Electromyographic (EMG) experiments were undertaken to investigate the jaw reflexes evoked by activation of gingival receptors in 12 humans. EMG recordings were made from an active masseter muscle whilst ramp-plateau mechanical stimuli were applied to the gingiva. Stimuli with a constant rate of rise (0.2 N/msec) and a variable plateau force (up to 2 N), evoked a complex set of short- and long-latency inhibitory and excitatory responses. These occurred as a sequence of inhibition-excitation-inhibition-excitation, although not all of these elements were seen on every occasion. The median thresholds of these four responses ranged from 0.5 to 1 N but overall there were no significant differences between them (p > 0.05, Friedman's ANOVA). In other experiments, the same reflexes were recorded in response to application to the gingiva of 1 N ramp-plateau stimuli (5 msec rise time) and 1 N tap stimuli applied to the adjacent tooth. The application of a local anaesthetic agent to the stimulated gingiva produced reductions in the mean magnitude of almost all the responses but these were significant (p < 0.05; ANOVA) only for the long-latency inhibitions evoked by ramping the gingiva and the long- latency excitations evoked by either stimulus. It is concluded that mechanoreceptors in the gingiva can mediate long-latency inhibitory and excitatory jaw reflexes, and that these receptors may also contribute to long-latency reflexes evoked by tapping teeth. The scarcity of effects of gingival anaesthesia on the short-latency reflexes may be due to such responses being mediated by receptors deeper in the periodontium.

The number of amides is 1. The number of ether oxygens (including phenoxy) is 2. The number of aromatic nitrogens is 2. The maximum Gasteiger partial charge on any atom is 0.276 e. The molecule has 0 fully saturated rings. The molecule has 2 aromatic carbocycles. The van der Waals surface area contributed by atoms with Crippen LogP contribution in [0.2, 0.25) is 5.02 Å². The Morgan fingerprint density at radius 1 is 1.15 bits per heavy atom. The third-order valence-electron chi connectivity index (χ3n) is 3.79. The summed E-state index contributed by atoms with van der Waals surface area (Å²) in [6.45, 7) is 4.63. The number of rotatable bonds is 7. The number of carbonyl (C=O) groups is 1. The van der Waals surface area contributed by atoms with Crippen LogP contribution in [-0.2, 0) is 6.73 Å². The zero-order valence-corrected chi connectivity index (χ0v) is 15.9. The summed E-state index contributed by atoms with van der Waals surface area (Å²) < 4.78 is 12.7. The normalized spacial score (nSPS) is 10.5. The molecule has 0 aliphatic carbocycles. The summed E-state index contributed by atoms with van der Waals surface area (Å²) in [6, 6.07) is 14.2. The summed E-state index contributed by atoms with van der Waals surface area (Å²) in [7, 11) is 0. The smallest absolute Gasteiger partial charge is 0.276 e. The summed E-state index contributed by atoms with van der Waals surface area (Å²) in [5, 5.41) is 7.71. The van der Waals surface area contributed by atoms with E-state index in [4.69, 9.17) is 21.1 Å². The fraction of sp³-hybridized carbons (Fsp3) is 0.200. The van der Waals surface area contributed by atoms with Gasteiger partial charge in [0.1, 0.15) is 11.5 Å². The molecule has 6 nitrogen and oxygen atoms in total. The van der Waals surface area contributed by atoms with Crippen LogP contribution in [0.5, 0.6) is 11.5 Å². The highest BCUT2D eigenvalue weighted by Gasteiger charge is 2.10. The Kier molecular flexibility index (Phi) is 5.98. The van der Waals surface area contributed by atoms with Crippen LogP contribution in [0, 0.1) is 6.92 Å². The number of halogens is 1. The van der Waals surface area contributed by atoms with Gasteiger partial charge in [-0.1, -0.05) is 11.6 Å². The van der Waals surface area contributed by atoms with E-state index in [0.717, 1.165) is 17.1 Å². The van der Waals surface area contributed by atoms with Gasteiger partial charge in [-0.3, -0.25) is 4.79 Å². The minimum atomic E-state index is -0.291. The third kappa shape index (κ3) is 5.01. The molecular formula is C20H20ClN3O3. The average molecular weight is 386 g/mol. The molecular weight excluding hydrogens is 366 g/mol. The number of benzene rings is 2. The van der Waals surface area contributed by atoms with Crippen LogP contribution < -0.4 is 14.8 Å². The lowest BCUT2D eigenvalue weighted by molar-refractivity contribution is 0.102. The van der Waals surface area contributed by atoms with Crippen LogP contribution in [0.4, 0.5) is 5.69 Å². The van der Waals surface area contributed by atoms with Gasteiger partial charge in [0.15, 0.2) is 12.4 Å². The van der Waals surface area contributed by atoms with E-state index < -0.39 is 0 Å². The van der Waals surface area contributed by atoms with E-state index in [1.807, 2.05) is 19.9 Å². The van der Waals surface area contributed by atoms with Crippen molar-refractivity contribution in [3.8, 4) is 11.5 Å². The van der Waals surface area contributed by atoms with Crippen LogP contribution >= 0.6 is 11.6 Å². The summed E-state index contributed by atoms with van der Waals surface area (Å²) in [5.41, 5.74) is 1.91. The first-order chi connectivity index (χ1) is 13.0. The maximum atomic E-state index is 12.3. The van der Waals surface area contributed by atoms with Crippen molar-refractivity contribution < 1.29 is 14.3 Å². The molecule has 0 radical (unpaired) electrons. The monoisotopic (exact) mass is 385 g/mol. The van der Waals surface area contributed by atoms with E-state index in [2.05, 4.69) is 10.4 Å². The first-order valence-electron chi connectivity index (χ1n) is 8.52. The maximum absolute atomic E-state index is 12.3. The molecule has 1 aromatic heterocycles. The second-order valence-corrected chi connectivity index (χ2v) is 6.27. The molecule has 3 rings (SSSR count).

- Periodontal ligament